Southern belle with a story to tell. Refreshing iced tea served after literary punches thrown.

Sunday, May 19, 2013

It'll Only Sting For a Minute!

It saddens me to cut parts from my Evil Little Manuscript,
but it's for her own good.  (photo by me:  Joey Francisco) 

This is my evil, glass-topped writing desk.

Death by scissors sounds ghastly, but if you're a writer and you've completed a manuscript, let's hope you've experienced this trauma (and it is trauma) because you'll have to do it maybe more than once to some characters or scenes before your manuscript is truly ready for readers.

Sure, you want to give the entire backstory on a certain character, but does it make the tale stop the flow of the story?  Look for this when doing re-reads of your work, and also pay very very close attention to any advice given from beta readers, negative feedback from a crit partner, and especially pay attention to anything from an agent if you do a manuscript critique at a conference (did one last year myself) or from your rejection letter(s).

It's the hard truth we must come to learn to accept, and when you use your virtual scissors to delete parts of your book baby, don't forget to copy, paste, and save that excerpt!  That's something we forget to do too, and should you need it later, or realize that segment was an integral part to the story instead of another part you cut, you'll always need to be able to go back and add it in.

I for one know I went kicking and screaming (sort of) when my critique partners told me to ax this or that (can you tell we write thrillers?) and I wanted to cry sometimes when I deleted, but after a while this became far less angst-y for me.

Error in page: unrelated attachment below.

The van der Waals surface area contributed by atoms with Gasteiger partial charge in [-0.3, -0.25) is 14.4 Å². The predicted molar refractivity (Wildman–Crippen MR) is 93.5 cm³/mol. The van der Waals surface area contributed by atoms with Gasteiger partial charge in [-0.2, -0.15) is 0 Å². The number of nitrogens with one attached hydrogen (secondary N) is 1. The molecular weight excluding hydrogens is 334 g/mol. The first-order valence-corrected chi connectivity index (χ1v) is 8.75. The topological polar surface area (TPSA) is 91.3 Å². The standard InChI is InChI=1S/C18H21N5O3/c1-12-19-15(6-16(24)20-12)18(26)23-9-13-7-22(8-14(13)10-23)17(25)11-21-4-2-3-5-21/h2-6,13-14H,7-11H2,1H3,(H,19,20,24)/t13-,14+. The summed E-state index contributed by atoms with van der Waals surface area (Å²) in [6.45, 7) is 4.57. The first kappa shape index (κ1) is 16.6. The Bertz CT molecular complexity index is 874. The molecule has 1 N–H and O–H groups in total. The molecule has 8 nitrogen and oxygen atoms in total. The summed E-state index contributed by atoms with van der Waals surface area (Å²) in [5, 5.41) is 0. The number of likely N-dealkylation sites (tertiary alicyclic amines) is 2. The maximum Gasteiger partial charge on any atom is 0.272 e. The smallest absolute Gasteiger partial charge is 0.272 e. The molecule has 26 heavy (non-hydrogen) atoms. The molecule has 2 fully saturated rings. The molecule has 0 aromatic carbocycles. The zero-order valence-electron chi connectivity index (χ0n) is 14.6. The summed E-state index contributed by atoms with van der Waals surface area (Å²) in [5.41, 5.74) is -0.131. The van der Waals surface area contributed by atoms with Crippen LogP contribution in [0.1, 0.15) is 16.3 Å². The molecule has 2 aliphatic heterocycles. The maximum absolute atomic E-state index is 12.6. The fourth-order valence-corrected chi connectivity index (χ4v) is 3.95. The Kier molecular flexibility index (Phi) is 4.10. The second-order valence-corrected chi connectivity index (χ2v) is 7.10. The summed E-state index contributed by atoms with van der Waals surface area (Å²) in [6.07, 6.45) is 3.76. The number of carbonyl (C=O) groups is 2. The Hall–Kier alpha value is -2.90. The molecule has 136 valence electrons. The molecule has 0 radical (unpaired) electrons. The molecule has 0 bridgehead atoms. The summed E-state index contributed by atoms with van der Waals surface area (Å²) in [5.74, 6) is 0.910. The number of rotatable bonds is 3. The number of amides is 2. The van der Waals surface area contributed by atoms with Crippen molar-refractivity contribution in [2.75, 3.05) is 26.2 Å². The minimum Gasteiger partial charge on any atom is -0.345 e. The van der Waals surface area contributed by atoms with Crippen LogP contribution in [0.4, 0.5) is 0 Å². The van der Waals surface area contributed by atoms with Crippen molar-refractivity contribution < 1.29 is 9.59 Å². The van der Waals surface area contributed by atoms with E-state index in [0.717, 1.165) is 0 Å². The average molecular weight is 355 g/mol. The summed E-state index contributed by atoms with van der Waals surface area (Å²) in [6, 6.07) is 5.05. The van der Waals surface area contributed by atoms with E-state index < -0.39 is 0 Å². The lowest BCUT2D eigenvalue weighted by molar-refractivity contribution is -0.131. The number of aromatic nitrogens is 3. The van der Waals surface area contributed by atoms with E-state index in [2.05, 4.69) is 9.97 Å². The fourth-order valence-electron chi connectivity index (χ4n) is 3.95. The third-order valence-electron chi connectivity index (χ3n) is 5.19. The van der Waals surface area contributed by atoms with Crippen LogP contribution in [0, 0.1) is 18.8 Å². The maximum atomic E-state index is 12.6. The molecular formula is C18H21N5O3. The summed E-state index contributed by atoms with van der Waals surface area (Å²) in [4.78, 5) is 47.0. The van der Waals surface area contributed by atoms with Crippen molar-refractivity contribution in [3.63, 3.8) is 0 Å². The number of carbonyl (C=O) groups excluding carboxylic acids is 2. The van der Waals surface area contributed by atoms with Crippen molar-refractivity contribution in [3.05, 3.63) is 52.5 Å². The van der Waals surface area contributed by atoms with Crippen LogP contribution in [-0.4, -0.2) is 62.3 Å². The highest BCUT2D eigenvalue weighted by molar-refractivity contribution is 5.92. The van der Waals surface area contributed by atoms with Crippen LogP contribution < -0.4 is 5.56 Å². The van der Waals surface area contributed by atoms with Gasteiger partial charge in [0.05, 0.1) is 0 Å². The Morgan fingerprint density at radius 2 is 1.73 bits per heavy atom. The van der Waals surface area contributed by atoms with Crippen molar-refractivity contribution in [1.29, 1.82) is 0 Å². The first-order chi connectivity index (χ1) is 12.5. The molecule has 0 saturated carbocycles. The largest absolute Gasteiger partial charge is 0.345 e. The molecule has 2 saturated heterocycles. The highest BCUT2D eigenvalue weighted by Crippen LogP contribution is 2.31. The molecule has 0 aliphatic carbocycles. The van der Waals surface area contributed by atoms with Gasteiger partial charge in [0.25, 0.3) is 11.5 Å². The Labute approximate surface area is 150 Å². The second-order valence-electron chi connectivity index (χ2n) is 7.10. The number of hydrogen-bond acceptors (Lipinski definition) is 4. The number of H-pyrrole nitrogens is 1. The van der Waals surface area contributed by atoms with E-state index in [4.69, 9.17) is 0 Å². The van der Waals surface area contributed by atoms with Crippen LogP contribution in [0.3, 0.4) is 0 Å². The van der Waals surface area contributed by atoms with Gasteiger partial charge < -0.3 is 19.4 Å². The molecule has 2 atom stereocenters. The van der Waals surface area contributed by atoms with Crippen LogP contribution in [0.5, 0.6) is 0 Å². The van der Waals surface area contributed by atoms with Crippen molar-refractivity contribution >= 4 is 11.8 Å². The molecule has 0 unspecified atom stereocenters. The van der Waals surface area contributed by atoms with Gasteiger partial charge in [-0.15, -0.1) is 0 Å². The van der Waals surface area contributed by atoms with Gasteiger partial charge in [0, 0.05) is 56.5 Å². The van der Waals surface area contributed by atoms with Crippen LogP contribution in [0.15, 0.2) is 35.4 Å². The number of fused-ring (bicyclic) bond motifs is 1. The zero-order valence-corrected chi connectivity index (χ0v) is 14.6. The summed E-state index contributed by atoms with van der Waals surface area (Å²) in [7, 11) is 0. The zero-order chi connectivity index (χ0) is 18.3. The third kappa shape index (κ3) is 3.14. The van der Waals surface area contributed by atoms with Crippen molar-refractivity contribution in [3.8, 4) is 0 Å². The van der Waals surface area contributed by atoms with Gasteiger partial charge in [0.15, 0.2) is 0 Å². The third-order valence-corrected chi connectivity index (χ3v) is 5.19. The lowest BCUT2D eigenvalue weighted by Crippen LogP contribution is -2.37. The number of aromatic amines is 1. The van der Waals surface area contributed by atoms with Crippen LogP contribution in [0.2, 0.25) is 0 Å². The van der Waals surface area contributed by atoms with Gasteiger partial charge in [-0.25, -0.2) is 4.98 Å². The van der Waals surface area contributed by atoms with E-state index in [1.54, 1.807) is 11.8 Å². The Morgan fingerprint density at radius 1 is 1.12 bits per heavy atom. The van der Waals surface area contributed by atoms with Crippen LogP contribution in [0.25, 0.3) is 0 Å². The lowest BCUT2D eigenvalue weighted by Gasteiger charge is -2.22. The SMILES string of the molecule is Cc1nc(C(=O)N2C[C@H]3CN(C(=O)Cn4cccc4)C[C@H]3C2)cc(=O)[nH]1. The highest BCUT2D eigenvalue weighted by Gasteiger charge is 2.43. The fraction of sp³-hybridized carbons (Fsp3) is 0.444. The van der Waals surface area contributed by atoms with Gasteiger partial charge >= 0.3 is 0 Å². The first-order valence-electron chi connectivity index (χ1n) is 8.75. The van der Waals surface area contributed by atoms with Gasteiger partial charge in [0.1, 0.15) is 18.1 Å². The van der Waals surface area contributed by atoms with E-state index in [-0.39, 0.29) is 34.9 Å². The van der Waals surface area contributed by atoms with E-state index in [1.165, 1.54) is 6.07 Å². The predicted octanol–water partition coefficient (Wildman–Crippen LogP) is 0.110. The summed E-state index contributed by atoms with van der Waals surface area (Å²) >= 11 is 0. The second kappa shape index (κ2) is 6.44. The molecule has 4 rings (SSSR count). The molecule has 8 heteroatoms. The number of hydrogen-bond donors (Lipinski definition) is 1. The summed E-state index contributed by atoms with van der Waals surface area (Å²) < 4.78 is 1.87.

Wanna know what really took the sting out of whacking away parts of my manuscript?  Shhh!  This is my little secret and the thing I do whenever I write dialogue.  I read the section aloud.  So what I do is highlight first the portion of my ms I'm considering to cut, and then read the section aloud without that part  and listen to the flow.  Did it make events move forward?  Did it sound smoother?  If it truly passes that test, then by all means delete away.

And after you receive the feedback, be sure to thank whoever gave it to you. As for me, I think it's never too late to continue tweaking, and last night just sent the ms to two more beta readers for their feedback.  Neither are writers, but both are avid readers and one is a businessman and can't wait to hear their thoughts on the E.L.M. So get rid of any remnants of your ego and do this because you:

  • Believe in your book.
  • Desire for your book to be in it's best fighting-shape for the query and submission process.
  • Won't finish it until it's perfect. 
Look, I know I'm asking you to do something painful. 

We all have to go through painful events in life before we get a good outcome.  Maybe you had braces as a teen? Maybe you trained athletically to make a certain team in high school? Or maybe you had a wiggly tooth as a child that hung on for dear life to a nerve?

Or maybe you were like this guy who got his ass served to him on a silver platter before coming back to knock out the opposition. >

Pardon the cheesy 70's music, but you get the picture. 
But we need to go throught his process to get the end result we want.  After all, as I said earlier, your manuscript needs to get into it's best fighting shape ever! Hell, there's a lot of competition out there folks, but in the end it's really you vs. you, and will take determination, hard work, and a little pain.  

Yell with me now, "Adriannnnnn!!!!"

1 comment:

T.J. said...

I have some of my own cutting to do. But first, the novella needs to be finished and put out in the world. If I can find my guts!